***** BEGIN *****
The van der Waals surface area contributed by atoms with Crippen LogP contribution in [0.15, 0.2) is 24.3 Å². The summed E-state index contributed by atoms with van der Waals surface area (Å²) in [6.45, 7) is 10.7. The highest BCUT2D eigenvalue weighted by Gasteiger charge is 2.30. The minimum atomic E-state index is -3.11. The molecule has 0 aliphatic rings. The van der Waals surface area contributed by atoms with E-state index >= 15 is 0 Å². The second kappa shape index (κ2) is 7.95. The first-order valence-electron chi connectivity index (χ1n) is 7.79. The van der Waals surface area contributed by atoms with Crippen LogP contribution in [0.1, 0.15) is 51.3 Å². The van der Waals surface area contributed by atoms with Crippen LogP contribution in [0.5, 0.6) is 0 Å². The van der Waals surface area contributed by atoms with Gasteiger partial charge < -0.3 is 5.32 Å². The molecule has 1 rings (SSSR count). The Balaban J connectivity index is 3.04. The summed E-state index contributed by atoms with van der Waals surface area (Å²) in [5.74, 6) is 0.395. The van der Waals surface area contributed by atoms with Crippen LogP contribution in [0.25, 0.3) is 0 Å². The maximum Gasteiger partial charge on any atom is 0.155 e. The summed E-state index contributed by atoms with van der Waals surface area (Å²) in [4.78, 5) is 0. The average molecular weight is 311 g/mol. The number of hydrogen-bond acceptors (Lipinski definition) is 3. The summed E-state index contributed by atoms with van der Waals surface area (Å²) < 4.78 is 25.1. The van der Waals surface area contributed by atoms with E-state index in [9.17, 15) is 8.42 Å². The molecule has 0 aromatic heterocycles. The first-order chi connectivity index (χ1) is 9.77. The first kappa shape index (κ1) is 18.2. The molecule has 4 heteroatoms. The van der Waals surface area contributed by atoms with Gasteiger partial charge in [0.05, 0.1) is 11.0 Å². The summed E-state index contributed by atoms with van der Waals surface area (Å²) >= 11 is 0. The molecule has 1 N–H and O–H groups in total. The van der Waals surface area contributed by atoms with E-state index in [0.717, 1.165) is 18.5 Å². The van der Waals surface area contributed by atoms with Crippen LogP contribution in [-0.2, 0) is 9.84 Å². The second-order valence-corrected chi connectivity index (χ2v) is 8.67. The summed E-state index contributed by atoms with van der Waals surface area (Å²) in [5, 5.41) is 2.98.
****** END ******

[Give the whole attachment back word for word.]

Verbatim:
The van der Waals surface area contributed by atoms with Crippen LogP contribution in [0.15, 0.2) is 24.3 Å². The summed E-state index contributed by atoms with van der Waals surface area (Å²) in [6.45, 7) is 10.7. The highest BCUT2D eigenvalue weighted by Gasteiger charge is 2.30. The minimum atomic E-state index is -3.11. The molecule has 0 aliphatic rings. The van der Waals surface area contributed by atoms with E-state index >= 15 is 0 Å². The second kappa shape index (κ2) is 7.95. The first-order valence-electron chi connectivity index (χ1n) is 7.79. The van der Waals surface area contributed by atoms with Crippen LogP contribution in [0.1, 0.15) is 51.3 Å². The van der Waals surface area contributed by atoms with Crippen LogP contribution in [0.5, 0.6) is 0 Å². The van der Waals surface area contributed by atoms with Gasteiger partial charge < -0.3 is 5.32 Å². The molecule has 1 rings (SSSR count). The Balaban J connectivity index is 3.04. The summed E-state index contributed by atoms with van der Waals surface area (Å²) in [5.74, 6) is 0.395. The van der Waals surface area contributed by atoms with Crippen LogP contribution in [0.25, 0.3) is 0 Å². The maximum Gasteiger partial charge on any atom is 0.155 e. The summed E-state index contributed by atoms with van der Waals surface area (Å²) in [4.78, 5) is 0. The average molecular weight is 311 g/mol. The number of hydrogen-bond acceptors (Lipinski definition) is 3. The summed E-state index contributed by atoms with van der Waals surface area (Å²) < 4.78 is 25.1. The van der Waals surface area contributed by atoms with E-state index in [9.17, 15) is 8.42 Å². The molecule has 0 aromatic heterocycles. The first-order chi connectivity index (χ1) is 9.77. The first kappa shape index (κ1) is 18.2. The molecule has 4 heteroatoms. The van der Waals surface area contributed by atoms with Gasteiger partial charge in [0.05, 0.1) is 11.0 Å². The summed E-state index contributed by atoms with van der Waals surface area (Å²) >= 11 is 0. The molecule has 1 N–H and O–H groups in total. The van der Waals surface area contributed by atoms with E-state index in [0.717, 1.165) is 18.5 Å². The van der Waals surface area contributed by atoms with Crippen LogP contribution in [-0.2, 0) is 9.84 Å². The second-order valence-corrected chi connectivity index (χ2v) is 8.67. The summed E-state index contributed by atoms with van der Waals surface area (Å²) in [5, 5.41) is 2.98.